The defending champion Garbiñe Muguruza can be destructive on clay. But, in the past year, she has been upset much too often, gets hurt all the time and doesn’t understand why she isn’t perfect. That’s why she hasn’t won a tournament since then. Will she get on a roll? Well, at least she reached the semis at Rome, beating Venus Williams in the quarters. Against Elina Svitolina, she retired, hurt, believe it or not. Can she rise in rebellion? Perhaps, but she has to stop thinking that her legs will fail her. 

Kristina Mladenovic has advanced this year, but the Frenchwoman has to deal with RG, which is difficult because the entire world will be watching her. She is a tremendous hitter, and she is quicker than she used to be, but on court on Paris, you have to lock it in and don’t listen to the crowds who are yelling for you. If she does, she can actually reach the semis — or even the final. And then … exactly what?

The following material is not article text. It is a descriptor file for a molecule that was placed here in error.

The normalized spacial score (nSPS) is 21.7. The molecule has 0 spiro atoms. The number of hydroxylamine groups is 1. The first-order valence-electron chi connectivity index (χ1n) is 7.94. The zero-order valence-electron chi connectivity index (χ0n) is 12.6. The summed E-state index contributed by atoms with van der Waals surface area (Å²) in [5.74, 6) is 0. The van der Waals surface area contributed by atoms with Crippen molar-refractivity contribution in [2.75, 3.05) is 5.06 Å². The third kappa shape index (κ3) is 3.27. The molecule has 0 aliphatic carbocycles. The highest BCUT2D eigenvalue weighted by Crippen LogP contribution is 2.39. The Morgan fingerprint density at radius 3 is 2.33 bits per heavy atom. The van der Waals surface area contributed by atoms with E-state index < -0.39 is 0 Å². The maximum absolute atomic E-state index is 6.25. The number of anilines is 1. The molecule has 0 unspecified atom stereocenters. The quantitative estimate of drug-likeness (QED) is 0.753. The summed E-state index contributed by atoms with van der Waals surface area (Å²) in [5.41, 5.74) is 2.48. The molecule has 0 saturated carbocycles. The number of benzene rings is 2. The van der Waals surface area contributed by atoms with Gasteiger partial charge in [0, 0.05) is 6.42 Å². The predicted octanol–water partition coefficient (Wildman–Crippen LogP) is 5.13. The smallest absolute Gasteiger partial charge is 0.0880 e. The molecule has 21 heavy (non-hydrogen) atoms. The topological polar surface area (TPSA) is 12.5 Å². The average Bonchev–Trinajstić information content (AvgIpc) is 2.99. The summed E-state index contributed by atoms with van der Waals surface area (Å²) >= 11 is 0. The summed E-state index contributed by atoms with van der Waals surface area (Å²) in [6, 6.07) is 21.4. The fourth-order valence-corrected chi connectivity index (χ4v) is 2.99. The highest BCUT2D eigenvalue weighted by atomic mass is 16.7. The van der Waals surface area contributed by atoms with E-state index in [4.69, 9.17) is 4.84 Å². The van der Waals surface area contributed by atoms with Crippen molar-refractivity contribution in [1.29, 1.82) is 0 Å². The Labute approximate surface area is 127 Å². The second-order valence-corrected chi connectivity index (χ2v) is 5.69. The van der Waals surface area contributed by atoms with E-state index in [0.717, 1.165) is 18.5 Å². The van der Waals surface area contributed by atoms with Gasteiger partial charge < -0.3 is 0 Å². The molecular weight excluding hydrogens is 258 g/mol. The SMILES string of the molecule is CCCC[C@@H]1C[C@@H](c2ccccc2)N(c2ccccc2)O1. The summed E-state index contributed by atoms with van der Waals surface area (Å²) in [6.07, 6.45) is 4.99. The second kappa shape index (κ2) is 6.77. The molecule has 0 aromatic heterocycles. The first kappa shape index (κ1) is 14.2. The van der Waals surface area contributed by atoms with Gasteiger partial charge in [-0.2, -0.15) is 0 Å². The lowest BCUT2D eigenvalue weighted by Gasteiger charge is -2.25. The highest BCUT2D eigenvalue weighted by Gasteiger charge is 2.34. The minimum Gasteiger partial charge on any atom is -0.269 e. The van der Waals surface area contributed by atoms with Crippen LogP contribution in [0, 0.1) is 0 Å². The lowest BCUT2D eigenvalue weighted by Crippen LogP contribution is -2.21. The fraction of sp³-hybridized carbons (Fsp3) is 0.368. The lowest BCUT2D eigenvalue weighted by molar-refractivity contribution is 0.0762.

The super veteran Venus Williams has never won Roland Garros, but she has come close, and this time, while she is aging, she is very smart. However, she is a little slow now; so the only way she can go super deep is going to the net once in a while and attack at the net. She won her first round on Sunday, and she might have to face a true grinder in Daria Gavrilova in the third round. She might also have to face Dominika Cibulkova in the fourth round, assuming the Slovak gets her game back on track. 

Third quarter